Pod boyancy design

Discussion in 'Boat Design' started by ddrdan, May 11, 2009.

  1. ddrdan
    Joined: Mar 2009
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    Location: Raleigh NC

    ddrdan Junior Member

    If a vessel takes 5" of draft loaded, will making a transom boyancy pod 8" or even 20" deep matter? If the pod will only submerse to the draft level, does it provide any more lift if it's added height is being held above water buy the vessel?
    The pod bottom will be even with the vessel bottom.

    I think it will help to stay a couple of inches above? But, won't the total draft line of the vessel (with the pods) be the max benefit a pod will give. Or does making it higher actually help?

    So when I'm calculating a pods 'actual' boyancy (64#/cf) should the calculation only include 'max draft' as input for the height when calculating the volume?
     
  2. Village_Idiot
    Joined: Oct 2007
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    Location: USA

    Village_Idiot Senior Member

    The pods are to reduce draft due to weight of the engine. On most outboard boats, the stern may be drafting 8 inches while the bow may only draft 3 inches. Addition of pods could bring the stern up to a draft of, say, 6 inches, depending on size of boat, weight of motor and size of pods. Pods are all about buoyancy, and the effect of lengthening the planing hull is a secondary benefit. If all you want to do is gain the lengthening effect, then trim tabs would be a cheaper, easier option.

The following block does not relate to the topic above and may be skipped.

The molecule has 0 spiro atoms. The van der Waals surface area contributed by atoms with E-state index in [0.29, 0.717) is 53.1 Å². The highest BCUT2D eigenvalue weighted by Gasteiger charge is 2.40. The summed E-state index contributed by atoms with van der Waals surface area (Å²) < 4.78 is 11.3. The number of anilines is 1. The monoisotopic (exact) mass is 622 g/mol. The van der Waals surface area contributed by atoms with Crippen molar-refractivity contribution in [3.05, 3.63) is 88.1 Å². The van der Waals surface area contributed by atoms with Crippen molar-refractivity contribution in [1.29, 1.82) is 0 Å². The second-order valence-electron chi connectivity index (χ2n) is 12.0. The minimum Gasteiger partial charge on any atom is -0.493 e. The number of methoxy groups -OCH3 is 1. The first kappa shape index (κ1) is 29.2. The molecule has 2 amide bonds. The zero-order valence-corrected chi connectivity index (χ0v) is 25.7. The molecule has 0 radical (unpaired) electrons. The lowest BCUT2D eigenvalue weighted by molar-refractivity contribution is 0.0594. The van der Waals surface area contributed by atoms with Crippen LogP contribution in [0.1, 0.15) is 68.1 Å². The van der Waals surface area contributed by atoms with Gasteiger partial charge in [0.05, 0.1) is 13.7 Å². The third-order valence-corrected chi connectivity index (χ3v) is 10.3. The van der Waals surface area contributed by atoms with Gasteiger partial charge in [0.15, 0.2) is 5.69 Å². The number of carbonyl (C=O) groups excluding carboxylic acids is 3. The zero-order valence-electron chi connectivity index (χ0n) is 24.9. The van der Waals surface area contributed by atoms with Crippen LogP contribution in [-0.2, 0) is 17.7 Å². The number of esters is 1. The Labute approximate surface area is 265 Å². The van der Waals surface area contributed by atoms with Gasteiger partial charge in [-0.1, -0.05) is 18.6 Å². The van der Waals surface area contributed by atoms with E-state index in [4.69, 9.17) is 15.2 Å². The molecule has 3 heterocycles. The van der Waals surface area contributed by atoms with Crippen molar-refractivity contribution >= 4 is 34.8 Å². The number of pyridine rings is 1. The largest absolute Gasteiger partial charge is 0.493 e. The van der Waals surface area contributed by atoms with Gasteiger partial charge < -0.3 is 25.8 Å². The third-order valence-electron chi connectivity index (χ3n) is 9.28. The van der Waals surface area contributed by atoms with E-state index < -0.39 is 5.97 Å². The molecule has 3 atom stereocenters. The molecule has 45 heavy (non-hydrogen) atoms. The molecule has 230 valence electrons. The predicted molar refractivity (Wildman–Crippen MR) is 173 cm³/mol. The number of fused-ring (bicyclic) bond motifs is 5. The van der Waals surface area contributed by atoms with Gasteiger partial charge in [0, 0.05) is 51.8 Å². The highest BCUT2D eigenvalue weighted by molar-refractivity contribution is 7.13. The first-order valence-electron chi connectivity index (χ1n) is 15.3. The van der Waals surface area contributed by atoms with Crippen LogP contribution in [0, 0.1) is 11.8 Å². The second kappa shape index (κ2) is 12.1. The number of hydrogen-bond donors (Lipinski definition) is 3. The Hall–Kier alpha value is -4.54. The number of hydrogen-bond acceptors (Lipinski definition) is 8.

By mounting the pods higher, you are gaining a minimal step effect and allowing more bow rise, but losing the main point of the pods, which is static buoyancy, as well as some lengthening effect.
     
  3. ddrdan
    Joined: Mar 2009
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    Location: Raleigh NC

    ddrdan Junior Member

    The bottom of the pod is even at the bottom of the boat.

    What I meant was, if i make the pod 12"L x 12"W x 5"H that would be it's max effect for boyancy, correct? If the the boat, loaded, now has a 5" draft?

    If the pods (2) have 1 SF and I add 60#'s, the boat still has a 5" draft when at rest? Would that be correct?

    Making the pod 12"L x 12"W x 12"H would not add anything to boyancy would it? Because the pod is not going any deeper than the entire boat.
     
  4. alan white
    Joined: Mar 2007
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    Location: maine

    alan white Senior Member

    Don't mix up bouyancy with reserve bouyancy. At rest, in still water, 5" has the same effect as if the boat was longer, if the boat has 5" of draft.
    Problems never occur with the boat at rest. The safety factor has to do with a plunging action. Jonny goes aft to find his tangled lure and you follow him to help and suddenly the boat is 12" deeper in the water at the transom.
    Granted, you also want a reasonable at rest draft too.
    12 x 12 x 12 is going to be worth about 50 lbs more in terms of bouyancy (at rest) if two are used if they are submerged 5" to begin with. But stand with Jonny in the stern and they will be worth 120 lbs more at 12" deep.
     
  5. Village_Idiot
    Joined: Oct 2007
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    Village_Idiot Senior Member

    What Alan said.

    True, your draft will remain at five inches if you add approx. 60 pounds to the rear of the boat. However, the reserve buoyancy of a deeper pod is nice, especially when carrying extra cargo/weight in the back half of the boat, towing another boat, adding a heavier engine in the future, etc.
     

  6. gonzo
    Joined: Aug 2002
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    Location: Milwaukee, WI

    gonzo Senior Member

    Another benefit of pods is that they reduce turbulence at below planing speeds. It lowers fuel consumption and makes steering easier.
     
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